Yes, Defoe, in particular, didn't write novels. He wrote forgeries. He REALLY hoped that his stories would be taken as true since the novel had not really been invented. (Or, to be more precise, the English novel had not been invented.) His aim was to make as much money as possible, and he believed that his books would only sell if the public believed they were true.
Richardson does not seem to expect that anyone will actually believe that he stumbled upon a bunch of letters, but the epistolary novel is also an attempt at verisimilitude. This is part of the reason that Fielding and Sterne were such pioneers, since clearly they hoped that readers would be interested in lengthy works that were unabashedly fictional.
Yes. I knew the citations might not be real. In fact, I actually flipped over to Amazon and checked out a few of the more likely sounding ones to see if the books existed. (They did.) I did not read all the footnotes, but sometimes the content led me to check where it had come from, in the sense of, "Well, that can't be real!" It was very hard to tell.
I know of no other novel that uses citations this way. Saunders cited George Plimpton's book on Edie Sedgwick as an influence since it is a collage of voices, some of which contradict each other. It's nonfiction, however. Supposedly. It's an interesting technique. Not mind-blowing like Nabokov's idea to hide a novel in the endnotes to a lengthy poem, but imaginative and rewarding.
I would like to start talking about the ghosts and other aspects of content, but I don't want to produce spoilers so I'll wait until Guillermo joins the conversation.
: First, I want to think about the citations
: or quotations from LitB.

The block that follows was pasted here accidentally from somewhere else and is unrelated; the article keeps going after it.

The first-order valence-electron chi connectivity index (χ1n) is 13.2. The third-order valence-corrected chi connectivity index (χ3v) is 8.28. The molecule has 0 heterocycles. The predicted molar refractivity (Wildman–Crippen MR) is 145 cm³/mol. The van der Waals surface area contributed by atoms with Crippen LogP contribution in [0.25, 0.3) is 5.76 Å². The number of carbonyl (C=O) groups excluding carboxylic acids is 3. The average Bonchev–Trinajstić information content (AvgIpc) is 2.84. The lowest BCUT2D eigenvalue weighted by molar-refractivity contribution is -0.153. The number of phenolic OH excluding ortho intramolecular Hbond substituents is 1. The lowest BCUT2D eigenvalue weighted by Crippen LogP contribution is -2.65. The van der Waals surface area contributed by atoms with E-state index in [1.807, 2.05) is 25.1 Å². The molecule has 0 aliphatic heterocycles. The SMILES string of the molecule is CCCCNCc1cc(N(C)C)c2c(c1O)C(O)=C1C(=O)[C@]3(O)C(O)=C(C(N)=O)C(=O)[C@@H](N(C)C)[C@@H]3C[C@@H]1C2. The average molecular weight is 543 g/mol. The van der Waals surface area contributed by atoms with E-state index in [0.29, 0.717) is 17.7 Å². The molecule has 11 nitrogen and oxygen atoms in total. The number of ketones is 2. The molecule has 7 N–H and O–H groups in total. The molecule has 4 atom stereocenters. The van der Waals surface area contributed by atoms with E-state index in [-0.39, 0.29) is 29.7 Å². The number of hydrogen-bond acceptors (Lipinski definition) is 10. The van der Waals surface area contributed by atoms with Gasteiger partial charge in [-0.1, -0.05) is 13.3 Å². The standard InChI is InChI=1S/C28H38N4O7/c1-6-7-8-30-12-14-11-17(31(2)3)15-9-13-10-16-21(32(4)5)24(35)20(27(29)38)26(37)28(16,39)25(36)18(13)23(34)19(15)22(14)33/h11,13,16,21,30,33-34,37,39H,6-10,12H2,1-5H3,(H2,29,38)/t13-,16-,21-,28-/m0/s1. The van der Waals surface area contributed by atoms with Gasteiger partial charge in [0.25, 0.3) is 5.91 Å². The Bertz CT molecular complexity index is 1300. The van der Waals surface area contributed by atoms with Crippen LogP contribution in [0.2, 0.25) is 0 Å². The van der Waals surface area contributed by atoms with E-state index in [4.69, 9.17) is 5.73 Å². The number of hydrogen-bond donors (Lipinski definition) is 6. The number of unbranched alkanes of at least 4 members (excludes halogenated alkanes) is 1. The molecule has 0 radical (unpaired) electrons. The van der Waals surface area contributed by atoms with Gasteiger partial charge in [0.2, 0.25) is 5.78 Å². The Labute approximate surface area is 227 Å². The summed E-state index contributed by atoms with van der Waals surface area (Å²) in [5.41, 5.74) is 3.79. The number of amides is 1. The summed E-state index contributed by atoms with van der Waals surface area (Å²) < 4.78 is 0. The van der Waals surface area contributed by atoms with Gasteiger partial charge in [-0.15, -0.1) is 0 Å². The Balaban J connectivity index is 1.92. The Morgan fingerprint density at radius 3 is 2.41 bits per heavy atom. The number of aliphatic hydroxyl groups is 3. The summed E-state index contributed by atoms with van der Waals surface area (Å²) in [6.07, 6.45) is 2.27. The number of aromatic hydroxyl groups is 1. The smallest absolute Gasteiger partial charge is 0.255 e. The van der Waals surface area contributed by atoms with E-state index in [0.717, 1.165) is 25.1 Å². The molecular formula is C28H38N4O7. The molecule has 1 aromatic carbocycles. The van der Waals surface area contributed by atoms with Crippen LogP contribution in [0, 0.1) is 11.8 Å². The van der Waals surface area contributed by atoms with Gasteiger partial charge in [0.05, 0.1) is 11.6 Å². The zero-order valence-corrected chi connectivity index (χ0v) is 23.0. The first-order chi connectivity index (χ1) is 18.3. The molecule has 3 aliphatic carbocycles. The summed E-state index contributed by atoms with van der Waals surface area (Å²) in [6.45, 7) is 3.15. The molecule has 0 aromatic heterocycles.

: When you first come to them, they give you
: an impression of 'reality', a sense that
: this is the reporting of true events. But I
: didn't just start reading yesterday, so I
: know they might not be real. Other authors;
: particularly, I think, early authors; have
: used various devices to make the text seem
: 'true'. So these might be real or might be
: fictional. I'm not an academic, so I'm not
: going to check all the citations. I wouldn't
: know some were real and some were not if I
: hadn't read the questions for study groups
: or whatever it's called. I assume a certain
: degree, if one can speak that way, of truth.
: I assume Saunders is interested in Lincoln
: and has read a few books about this, that he
: knows the basic story, so even if he makes
: up all the quotations, there is still a
: basic truth to history in them. I imagine
: that the historical sources really do
: sometimes contradict each other and that
: that amuses Saunders and that he plays with
: Did you actually read all the citations? I
: probably read the first four and then maybe
: one from time to time, and I noticed the
: shorter ones. How do they affect my reading
: of the story? Not much really. I suppose
: they make one feel that the story is
: connected to the 'real' Abe Lincoln.
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